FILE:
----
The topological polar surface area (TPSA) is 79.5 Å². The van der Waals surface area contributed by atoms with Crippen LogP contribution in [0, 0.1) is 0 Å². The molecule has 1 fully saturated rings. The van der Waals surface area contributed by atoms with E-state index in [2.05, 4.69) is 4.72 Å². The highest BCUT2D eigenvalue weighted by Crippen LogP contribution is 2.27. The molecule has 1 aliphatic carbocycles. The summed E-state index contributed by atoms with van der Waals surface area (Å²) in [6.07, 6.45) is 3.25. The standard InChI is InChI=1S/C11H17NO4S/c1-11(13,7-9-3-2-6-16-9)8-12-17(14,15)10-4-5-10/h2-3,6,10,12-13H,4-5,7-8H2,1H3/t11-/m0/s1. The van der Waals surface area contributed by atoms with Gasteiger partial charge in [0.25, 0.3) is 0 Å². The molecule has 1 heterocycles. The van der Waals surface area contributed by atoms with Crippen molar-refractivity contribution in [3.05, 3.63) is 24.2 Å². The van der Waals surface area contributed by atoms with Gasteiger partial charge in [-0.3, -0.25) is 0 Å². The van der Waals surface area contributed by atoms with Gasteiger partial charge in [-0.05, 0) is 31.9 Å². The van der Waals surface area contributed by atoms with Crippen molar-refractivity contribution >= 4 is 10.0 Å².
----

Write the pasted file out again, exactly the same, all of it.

The topological polar surface area (TPSA) is 79.5 Å². The van der Waals surface area contributed by atoms with Crippen LogP contribution in [0, 0.1) is 0 Å². The molecule has 1 fully saturated rings. The van der Waals surface area contributed by atoms with E-state index in [2.05, 4.69) is 4.72 Å². The highest BCUT2D eigenvalue weighted by Crippen LogP contribution is 2.27. The molecule has 1 aliphatic carbocycles. The summed E-state index contributed by atoms with van der Waals surface area (Å²) in [6.07, 6.45) is 3.25. The standard InChI is InChI=1S/C11H17NO4S/c1-11(13,7-9-3-2-6-16-9)8-12-17(14,15)10-4-5-10/h2-3,6,10,12-13H,4-5,7-8H2,1H3/t11-/m0/s1. The van der Waals surface area contributed by atoms with Gasteiger partial charge in [0.25, 0.3) is 0 Å². The molecule has 1 heterocycles. The van der Waals surface area contributed by atoms with Crippen molar-refractivity contribution in [3.05, 3.63) is 24.2 Å². The van der Waals surface area contributed by atoms with Gasteiger partial charge in [-0.3, -0.25) is 0 Å². The van der Waals surface area contributed by atoms with Gasteiger partial charge in [-0.05, 0) is 31.9 Å². The van der Waals surface area contributed by atoms with Crippen molar-refractivity contribution >= 4 is 10.0 Å².